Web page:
Database classes

Note: Starcounter 3.0.0 is currently in preview stage. This API might be changed in the future releases without backwards compatibility.

Introduction

The database schema in Starcounter is defined by C# classes with the [Database] attribute:

using Starcounter.Nova;
[Database]
public abstract class Person
{
public abstract string FirstName { get; set; }
public abstract string LastName { get; set; }
public string FullName => $"{FirstName} {LastName}";
}

All instances of database classes created with the Db.Insert method are stored persistently.

Constructors

Database classes support default constructors. Non-private default constructors are called when a new instance is created with Db.Insert.

For example, this is a valid database class with a constructor:

using Starcounter.Nova;
[Database]
public abstract class Order
{
public Order()
{
this.Created = DateTime.Now;
}
public abstract DateTime Created { get; set; }
}

It's possible to have constructors with parameters, although, they are never called when using Db.Insert. Constructors with parameters in database classes can be useful for unit testing purposes when you want to inject dependencies or other arguments into a class. If you add a constructor with parameters to a database class, you also have to add a default constructor.

Warning: All C# access modifiers are accepted for constructors, except for internal. Using it will throw ScErrSchemaCodeMismatch (SCERR4177) exception.

Fields and properties

Database classes should only use properties - either auto-implemented or with an explicitly declared body.

Properties should also be public and either abstract or virtual. It is recommended to use abstract properties to reduce application memory footprint.

Collections

It's possible to have collections in the database class if the collection has an explicitly declared body. For example, the following properties are allowed:

public List<string> Branches => new List<string>() { "develop", "master" };
public IEnumerable<Person> Friends => Db.SQL<Person>("SELECT p FROM Person p");

These properties and fields are not allowed:

public string[] Names { get; set; }
public List<Person> People { get; }
public IEnumerable Animals;

To access collections from database objects, first retrieve the object and then access the property that has the collection:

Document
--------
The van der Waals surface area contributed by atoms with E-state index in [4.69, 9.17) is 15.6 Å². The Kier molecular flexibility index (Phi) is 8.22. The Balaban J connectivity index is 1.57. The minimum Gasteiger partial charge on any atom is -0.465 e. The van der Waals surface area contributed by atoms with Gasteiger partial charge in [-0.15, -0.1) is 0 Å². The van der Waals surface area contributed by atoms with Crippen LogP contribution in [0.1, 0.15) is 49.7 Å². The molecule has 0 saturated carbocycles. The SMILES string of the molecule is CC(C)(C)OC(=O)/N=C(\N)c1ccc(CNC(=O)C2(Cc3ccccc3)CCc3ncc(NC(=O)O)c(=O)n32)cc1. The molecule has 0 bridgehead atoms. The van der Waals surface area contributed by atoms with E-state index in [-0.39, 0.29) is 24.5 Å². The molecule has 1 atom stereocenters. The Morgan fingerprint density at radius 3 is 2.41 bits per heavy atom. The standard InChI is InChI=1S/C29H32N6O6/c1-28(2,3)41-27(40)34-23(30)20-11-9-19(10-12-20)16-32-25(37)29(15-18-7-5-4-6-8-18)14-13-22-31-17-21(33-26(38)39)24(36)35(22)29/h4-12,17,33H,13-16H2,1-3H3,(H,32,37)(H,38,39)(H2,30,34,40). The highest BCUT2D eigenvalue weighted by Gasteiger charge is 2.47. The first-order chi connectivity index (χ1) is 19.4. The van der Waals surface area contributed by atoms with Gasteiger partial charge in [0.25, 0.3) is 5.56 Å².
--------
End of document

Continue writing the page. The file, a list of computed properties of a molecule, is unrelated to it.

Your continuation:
var person = Db.SQL<Person>("SELECT p FROM Person p").First();
IEnumerable<Person> friends = person.Friends;

Indexing

Database indexes can be defined with CREATE INDEX SQL query. Unique and not unique indexes are supported.

Db.SQL("CREATE INDEX IX_Person_FirstName ON Person (FirstName)");

A single property index can be created with the [Index] attribute:

using Starcounter.Nova;
[Database]
public class Person
{
[Index]
public virtual string FirstName { get; set; }
public virtual string LastName { get; set; }
}

Limitations

Property limit

Database classes can have a maximum of 112 properties for performance reasons. The limit applies to the total number of persistent properties (including all inherited) per class.

Thus, this is not allowed:

[Database]
public class LargeClass
{
public virtual string Property1 { get; set; }
public virtual string Property2 { get; set; }
// ...
public virtual string Property113 { get; set; }
}

If a database class has more than 113 properties, Starcounter throws ScErrToManyAttributes (SCERR4013).

Nested classes

Nested database classes are not supported. The limitation is that inner database classes cannot be queried with SQL.

Relations

One-to-many relations

We recommend modeling one-to-many relationships by having references both ways - the child has a reference to the parent and the parent has a reference to all the children.

In this example there is a one-to-many relationship between Department and Employee:

using Starcounter.Nova;
[Database]
public class Department
{
public IEnumerable Employees
{